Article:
By David Wesley & stephanie loveless
SEVEN YEARS AFTER MICHELLE MIROWSKI LAID THE FOUNDATION for the Underwood V radio collective, and more than 20 years after free-speech activists all across the country began clamoring for access to the public airwaves…Ferndale is about to switch on the dial for our very own community radio station: 100.7 FCR FM.
The project is still in development, but as the ink dries on these pages volunteers are testing the equipment for the station. The station is expected to go live with a test signal and recorded information in the weeks ahead with a full programming schedule by Fall.
Ferndale Community Radio (FCR) is physically located inside of the Rust Belt Market at the northwest corner 9 Mile and Woodward. Owners Chris and Tiffany Best have generously offered rent-free space for the FCR broadcast studio, as well as a place on the Rust Belt roof for the essential tower and antenna.
FCR is a 100-watt LPFM (short for Low Power Frequency Modulation) station, with a projected broadcast range of perhaps two miles in any direction. We’re about to find out exactly how far FCR will reach, as soon as all the bugs get worked out. LPFM stations are required to make sure their signal does not interfere with existing, mega-watt commercial stations. Because of the congestion on the radio dial, FCR is likely to be the only LPFM station licensed in the Metro-Detroit area in the foreseeable future!
LPFM licenses are only available to community-oriented, educational, non-profit organizations. In this case, the non-profit behind FCR is Underwood V, a collective founded by Mirowski and friends. Board members include Mirowski, president; Dave Phillips, secretary/social media; Dave Kim, treasurer/promotions; Jeremy Olstyn, programming/training; and Keith Fraley, radio engineer. They are looking to fill DJ and other station positions. Interested volunteers should contact
THE MISSION OF THE STATION is to provide a kind of “hyper-local programming” that is impossible to find anywhere else on the dial. Their mission statement speaks of “community engagement, promotion of community events, specialty broadcast, and more. Potential programming for the station includes: On-air book clubs, interviews with local news-makers, coverage of government and board meetings, sports coverage,” etc.
The road to Ferndale’s first and only community radio station began over 20 years ago, when LPFM stations didn’t even exist. Ferndale Friends publisher Stephanie Loveless helped lead a national movement of democracy activists who ultimately convinced Congress and the Federal Communications Commission in 2000 to create the LPFM service, so that ordinary Americans could actually use the airwaves we already own. However, the powerful broadcast industry was able to limit the new rules so that it was impossible for even one LPFM station to go on the air in all of Metro Detroit.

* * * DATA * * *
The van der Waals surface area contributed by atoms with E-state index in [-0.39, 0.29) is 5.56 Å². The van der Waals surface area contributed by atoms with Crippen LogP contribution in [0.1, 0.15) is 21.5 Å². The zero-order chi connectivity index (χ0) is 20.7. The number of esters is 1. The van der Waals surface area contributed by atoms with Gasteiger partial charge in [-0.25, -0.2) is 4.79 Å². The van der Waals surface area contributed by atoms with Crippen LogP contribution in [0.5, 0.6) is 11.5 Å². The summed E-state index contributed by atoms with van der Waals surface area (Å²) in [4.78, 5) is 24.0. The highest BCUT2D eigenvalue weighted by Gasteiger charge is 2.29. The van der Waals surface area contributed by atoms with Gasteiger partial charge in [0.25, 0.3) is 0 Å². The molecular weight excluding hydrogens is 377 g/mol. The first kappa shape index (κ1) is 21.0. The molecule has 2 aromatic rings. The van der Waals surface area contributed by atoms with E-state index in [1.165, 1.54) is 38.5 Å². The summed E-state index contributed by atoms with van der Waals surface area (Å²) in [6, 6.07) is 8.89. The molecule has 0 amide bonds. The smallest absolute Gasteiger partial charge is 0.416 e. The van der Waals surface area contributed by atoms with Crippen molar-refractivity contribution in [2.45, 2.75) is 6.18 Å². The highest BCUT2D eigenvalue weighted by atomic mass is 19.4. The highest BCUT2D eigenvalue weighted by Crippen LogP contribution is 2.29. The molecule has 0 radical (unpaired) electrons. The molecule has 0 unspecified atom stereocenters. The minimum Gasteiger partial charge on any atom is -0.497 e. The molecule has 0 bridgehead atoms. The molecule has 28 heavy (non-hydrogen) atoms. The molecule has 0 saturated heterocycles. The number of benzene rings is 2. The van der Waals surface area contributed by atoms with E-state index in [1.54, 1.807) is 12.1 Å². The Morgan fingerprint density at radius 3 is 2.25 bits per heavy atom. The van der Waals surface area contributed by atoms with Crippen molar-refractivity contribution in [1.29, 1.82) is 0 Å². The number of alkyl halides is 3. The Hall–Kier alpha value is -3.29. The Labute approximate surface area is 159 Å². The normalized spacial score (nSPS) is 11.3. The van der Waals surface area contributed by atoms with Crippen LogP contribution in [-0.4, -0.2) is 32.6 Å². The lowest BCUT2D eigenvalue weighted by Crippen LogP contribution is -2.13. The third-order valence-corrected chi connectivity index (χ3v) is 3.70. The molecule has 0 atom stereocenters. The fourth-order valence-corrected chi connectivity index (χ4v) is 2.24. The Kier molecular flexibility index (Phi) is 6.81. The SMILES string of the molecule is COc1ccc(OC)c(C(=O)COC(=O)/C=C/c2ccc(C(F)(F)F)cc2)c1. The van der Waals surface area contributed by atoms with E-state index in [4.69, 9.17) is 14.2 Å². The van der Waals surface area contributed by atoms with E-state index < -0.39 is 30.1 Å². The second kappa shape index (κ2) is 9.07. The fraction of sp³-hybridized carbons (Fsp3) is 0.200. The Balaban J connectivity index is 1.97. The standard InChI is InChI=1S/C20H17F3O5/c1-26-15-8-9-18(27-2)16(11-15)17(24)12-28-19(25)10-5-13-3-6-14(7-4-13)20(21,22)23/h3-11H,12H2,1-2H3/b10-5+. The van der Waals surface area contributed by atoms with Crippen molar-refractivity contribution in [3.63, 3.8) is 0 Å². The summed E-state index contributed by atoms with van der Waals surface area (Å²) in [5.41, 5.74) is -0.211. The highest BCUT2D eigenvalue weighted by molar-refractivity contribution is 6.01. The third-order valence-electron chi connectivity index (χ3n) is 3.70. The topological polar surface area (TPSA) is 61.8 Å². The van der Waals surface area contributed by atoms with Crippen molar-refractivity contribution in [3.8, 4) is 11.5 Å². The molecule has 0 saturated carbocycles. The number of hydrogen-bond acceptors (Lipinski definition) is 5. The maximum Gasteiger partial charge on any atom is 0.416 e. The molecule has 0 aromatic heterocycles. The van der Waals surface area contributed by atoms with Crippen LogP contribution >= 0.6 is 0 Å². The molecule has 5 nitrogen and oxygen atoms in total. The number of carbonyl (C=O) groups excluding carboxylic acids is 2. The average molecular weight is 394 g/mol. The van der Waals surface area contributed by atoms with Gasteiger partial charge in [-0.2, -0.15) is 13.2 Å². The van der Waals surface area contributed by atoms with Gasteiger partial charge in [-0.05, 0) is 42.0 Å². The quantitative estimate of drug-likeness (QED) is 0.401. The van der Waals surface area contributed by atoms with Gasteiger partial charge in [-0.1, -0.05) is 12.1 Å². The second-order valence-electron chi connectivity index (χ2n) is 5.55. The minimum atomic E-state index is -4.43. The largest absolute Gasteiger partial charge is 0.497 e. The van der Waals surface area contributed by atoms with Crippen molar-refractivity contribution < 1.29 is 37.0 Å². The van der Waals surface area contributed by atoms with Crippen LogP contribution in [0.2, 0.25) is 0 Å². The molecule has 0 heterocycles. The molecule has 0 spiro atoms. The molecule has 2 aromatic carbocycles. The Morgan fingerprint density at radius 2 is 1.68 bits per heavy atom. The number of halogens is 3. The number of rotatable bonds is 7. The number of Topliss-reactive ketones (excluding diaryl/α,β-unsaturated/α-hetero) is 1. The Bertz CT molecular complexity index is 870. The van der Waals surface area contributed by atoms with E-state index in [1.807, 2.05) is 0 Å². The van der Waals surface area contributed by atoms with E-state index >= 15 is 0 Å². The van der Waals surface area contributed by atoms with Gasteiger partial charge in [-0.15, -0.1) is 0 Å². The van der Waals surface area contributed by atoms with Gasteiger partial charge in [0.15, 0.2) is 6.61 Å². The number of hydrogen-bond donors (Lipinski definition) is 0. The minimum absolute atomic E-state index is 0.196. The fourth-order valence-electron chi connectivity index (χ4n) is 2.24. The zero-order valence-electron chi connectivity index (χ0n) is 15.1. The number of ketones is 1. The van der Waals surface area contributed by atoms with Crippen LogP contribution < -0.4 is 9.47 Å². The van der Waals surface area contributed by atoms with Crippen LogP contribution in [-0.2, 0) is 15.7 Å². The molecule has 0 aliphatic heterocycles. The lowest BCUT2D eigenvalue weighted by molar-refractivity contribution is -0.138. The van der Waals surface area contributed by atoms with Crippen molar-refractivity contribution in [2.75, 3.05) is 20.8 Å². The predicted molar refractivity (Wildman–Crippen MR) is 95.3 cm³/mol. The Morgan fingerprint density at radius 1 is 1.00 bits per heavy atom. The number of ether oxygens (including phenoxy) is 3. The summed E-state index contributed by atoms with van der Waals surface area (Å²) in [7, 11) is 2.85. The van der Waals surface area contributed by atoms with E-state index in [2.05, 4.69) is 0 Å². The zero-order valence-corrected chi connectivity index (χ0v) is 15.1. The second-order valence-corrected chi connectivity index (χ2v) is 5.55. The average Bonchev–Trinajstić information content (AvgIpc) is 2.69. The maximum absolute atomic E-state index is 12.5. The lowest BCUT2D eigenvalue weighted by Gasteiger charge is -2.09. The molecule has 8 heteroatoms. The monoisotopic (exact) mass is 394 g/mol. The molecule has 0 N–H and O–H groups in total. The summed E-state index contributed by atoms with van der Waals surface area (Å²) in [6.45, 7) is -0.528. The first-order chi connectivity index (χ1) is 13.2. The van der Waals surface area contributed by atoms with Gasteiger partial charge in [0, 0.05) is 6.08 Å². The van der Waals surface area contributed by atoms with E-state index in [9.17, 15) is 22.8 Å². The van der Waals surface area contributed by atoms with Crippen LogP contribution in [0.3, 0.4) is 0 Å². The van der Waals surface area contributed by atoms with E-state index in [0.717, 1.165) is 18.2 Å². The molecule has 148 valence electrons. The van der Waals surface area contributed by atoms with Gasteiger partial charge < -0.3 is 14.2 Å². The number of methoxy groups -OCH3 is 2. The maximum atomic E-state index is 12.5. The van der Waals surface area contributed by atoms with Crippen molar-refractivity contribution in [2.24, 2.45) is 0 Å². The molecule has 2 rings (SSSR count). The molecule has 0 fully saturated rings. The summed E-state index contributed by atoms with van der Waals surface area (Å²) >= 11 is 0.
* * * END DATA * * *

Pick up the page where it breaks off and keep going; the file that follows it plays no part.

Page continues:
However, eleven years later, President Obama signed legislation which loosened those rules enough so that it finally became possible for Metro Detroit to have one LPFM station – and it had to be in Ferndale!
So, FCR is practically a miracle. Our miracle. But it only exists because Michelle and her friends stepped up and applied for a construction permit when the FCC opened up a licensing window three years ago.
That was the easy part.
Next, they had to find a physical location for the studio, antenna and tower. And there were innumerable issues involving the City of Ferndale which had to be overcome: Not too many people walk into City Hall hoping to launch a non-profit community radio station, after all. This was brand-new territory for everyone involved. They had to find an engineer and a properly-qualified team for the construction of the tower and antenna. Negotiations with the landlord, etc.
This project would also require a significant amount of money – in fact, a little over $15,000 just to get started. So, on top of everything else, our worthy Underwood V volunteers were now charged with hustling up the cash, via social media, fundraisers, and underwriting agreements with local businesses. These fundraising efforts continue, and if you are interested in contributing, go to www.ferndaleradio.com. And local businesses are encouraged to underwrite the station financially in return for generous on-air mentions.
MANY TIMES OVER THE LAST TWO YEARS, it looked as if the money would not be found, and the whole project would have to be scrapped. But FCR supporters refused to accept defeat, and in recent weeks the decision was made to start purchasing the necessary gear: FCR is GO!
With the help of The Rust Belt and tons of local donations and support, Michelle and her team are ready to make the fresh and impactful change in radio that will nourish local talent and influence Ferndale life through the years to come.
FCR will have an impact on the Rust Belt too. Shoppers will be able to hear the station inside while they shop and will be able to meet the FCR team. It will create a more unique shopping experience.
Ferndale Community Radio will give the Ferndale residents another tool to communicate with each other. FCR has given the city something extremely unique to look forward to as it’s extremely rare that a city has their own community station!
Once they are up-and-running, they plan to partner with lots of organizations in Ferndale. For example, the schools. This will also be a great forum for local musicians from all genres to have their music heard. This will be an avenue for the creative projects that make Ferndale so noteworthy. The station will be here soon – to enrich our already vibrant and talented community.